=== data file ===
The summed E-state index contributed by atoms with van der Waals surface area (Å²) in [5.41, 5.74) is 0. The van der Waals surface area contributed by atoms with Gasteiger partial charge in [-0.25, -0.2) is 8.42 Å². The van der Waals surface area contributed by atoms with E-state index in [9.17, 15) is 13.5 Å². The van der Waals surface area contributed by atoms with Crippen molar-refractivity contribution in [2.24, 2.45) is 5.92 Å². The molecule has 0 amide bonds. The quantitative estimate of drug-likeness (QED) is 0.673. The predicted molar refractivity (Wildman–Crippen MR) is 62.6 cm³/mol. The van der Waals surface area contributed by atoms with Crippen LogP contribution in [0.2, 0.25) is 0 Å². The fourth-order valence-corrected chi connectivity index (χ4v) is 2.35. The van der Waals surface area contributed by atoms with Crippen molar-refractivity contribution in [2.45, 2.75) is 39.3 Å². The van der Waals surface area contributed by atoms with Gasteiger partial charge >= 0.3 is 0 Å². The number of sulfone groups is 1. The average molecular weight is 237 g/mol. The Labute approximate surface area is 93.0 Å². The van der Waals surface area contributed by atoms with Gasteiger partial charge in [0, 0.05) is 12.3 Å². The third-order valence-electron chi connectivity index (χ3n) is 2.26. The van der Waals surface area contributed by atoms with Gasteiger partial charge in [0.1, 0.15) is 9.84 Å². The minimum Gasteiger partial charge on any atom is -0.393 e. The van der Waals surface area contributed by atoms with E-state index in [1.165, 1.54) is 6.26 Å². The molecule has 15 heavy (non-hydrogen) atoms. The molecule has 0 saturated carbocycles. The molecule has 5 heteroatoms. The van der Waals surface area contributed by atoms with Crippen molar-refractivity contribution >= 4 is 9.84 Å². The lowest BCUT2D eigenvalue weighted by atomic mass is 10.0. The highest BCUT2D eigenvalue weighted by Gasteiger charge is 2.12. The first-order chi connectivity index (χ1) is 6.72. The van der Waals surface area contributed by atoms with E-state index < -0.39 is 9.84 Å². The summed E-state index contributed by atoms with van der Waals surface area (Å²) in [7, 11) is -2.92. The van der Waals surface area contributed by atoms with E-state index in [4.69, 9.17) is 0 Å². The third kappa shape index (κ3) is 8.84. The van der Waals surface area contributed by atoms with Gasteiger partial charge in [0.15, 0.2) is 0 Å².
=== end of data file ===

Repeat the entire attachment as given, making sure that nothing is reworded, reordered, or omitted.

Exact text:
The summed E-state index contributed by atoms with van der Waals surface area (Å²) in [5.41, 5.74) is 0. The van der Waals surface area contributed by atoms with Gasteiger partial charge in [-0.25, -0.2) is 8.42 Å². The van der Waals surface area contributed by atoms with E-state index in [9.17, 15) is 13.5 Å². The van der Waals surface area contributed by atoms with Crippen molar-refractivity contribution in [2.24, 2.45) is 5.92 Å². The molecule has 0 amide bonds. The quantitative estimate of drug-likeness (QED) is 0.673. The predicted molar refractivity (Wildman–Crippen MR) is 62.6 cm³/mol. The van der Waals surface area contributed by atoms with Crippen LogP contribution in [0.2, 0.25) is 0 Å². The fourth-order valence-corrected chi connectivity index (χ4v) is 2.35. The van der Waals surface area contributed by atoms with Crippen molar-refractivity contribution in [2.45, 2.75) is 39.3 Å². The van der Waals surface area contributed by atoms with Gasteiger partial charge >= 0.3 is 0 Å². The number of sulfone groups is 1. The average molecular weight is 237 g/mol. The Labute approximate surface area is 93.0 Å². The van der Waals surface area contributed by atoms with Gasteiger partial charge in [0, 0.05) is 12.3 Å². The third-order valence-electron chi connectivity index (χ3n) is 2.26. The van der Waals surface area contributed by atoms with Gasteiger partial charge in [0.1, 0.15) is 9.84 Å². The minimum Gasteiger partial charge on any atom is -0.393 e. The van der Waals surface area contributed by atoms with E-state index in [1.165, 1.54) is 6.26 Å². The molecule has 15 heavy (non-hydrogen) atoms. The molecule has 0 saturated carbocycles. The molecule has 5 heteroatoms. The van der Waals surface area contributed by atoms with Crippen molar-refractivity contribution >= 4 is 9.84 Å². The lowest BCUT2D eigenvalue weighted by atomic mass is 10.0. The highest BCUT2D eigenvalue weighted by Gasteiger charge is 2.12. The first-order chi connectivity index (χ1) is 6.72. The van der Waals surface area contributed by atoms with E-state index < -0.39 is 9.84 Å². The summed E-state index contributed by atoms with van der Waals surface area (Å²) in [7, 11) is -2.92. The van der Waals surface area contributed by atoms with E-state index in [4.69, 9.17) is 0 Å². The third kappa shape index (κ3) is 8.84. The van der Waals surface area contributed by atoms with Gasteiger partial charge in [0.15, 0.2) is 0 Å².